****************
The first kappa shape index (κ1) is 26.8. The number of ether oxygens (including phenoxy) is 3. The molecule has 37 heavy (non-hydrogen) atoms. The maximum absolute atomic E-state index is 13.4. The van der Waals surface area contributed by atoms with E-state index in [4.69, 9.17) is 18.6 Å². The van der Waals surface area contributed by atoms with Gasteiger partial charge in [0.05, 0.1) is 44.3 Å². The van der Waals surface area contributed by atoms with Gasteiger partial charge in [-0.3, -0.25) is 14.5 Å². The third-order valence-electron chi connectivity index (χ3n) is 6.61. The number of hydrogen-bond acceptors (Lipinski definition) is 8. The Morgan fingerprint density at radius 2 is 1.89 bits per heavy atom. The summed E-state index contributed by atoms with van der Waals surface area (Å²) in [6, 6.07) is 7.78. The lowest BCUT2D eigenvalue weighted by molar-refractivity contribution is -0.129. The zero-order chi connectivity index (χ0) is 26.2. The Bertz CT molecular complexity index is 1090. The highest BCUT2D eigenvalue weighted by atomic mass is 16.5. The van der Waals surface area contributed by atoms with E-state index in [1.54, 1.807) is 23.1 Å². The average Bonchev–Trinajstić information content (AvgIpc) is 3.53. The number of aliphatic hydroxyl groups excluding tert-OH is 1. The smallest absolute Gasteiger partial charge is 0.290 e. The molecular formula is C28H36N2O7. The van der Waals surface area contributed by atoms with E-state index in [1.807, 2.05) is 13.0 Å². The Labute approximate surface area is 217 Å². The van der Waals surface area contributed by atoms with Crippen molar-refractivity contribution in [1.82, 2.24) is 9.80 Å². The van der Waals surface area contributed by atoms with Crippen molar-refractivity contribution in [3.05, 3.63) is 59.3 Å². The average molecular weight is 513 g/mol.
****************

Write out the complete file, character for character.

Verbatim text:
The first kappa shape index (κ1) is 26.8. The number of ether oxygens (including phenoxy) is 3. The molecule has 37 heavy (non-hydrogen) atoms. The maximum absolute atomic E-state index is 13.4. The van der Waals surface area contributed by atoms with E-state index in [4.69, 9.17) is 18.6 Å². The van der Waals surface area contributed by atoms with Gasteiger partial charge in [0.05, 0.1) is 44.3 Å². The van der Waals surface area contributed by atoms with Gasteiger partial charge in [-0.3, -0.25) is 14.5 Å². The third-order valence-electron chi connectivity index (χ3n) is 6.61. The number of hydrogen-bond acceptors (Lipinski definition) is 8. The Morgan fingerprint density at radius 2 is 1.89 bits per heavy atom. The summed E-state index contributed by atoms with van der Waals surface area (Å²) in [6, 6.07) is 7.78. The lowest BCUT2D eigenvalue weighted by molar-refractivity contribution is -0.129. The zero-order chi connectivity index (χ0) is 26.2. The Bertz CT molecular complexity index is 1090. The highest BCUT2D eigenvalue weighted by atomic mass is 16.5. The van der Waals surface area contributed by atoms with E-state index in [1.54, 1.807) is 23.1 Å². The average Bonchev–Trinajstić information content (AvgIpc) is 3.53. The number of aliphatic hydroxyl groups excluding tert-OH is 1. The smallest absolute Gasteiger partial charge is 0.290 e. The molecular formula is C28H36N2O7. The van der Waals surface area contributed by atoms with E-state index in [1.807, 2.05) is 13.0 Å². The Labute approximate surface area is 217 Å². The van der Waals surface area contributed by atoms with Crippen molar-refractivity contribution in [1.82, 2.24) is 9.80 Å². The van der Waals surface area contributed by atoms with Crippen molar-refractivity contribution in [3.05, 3.63) is 59.3 Å². The average molecular weight is 513 g/mol.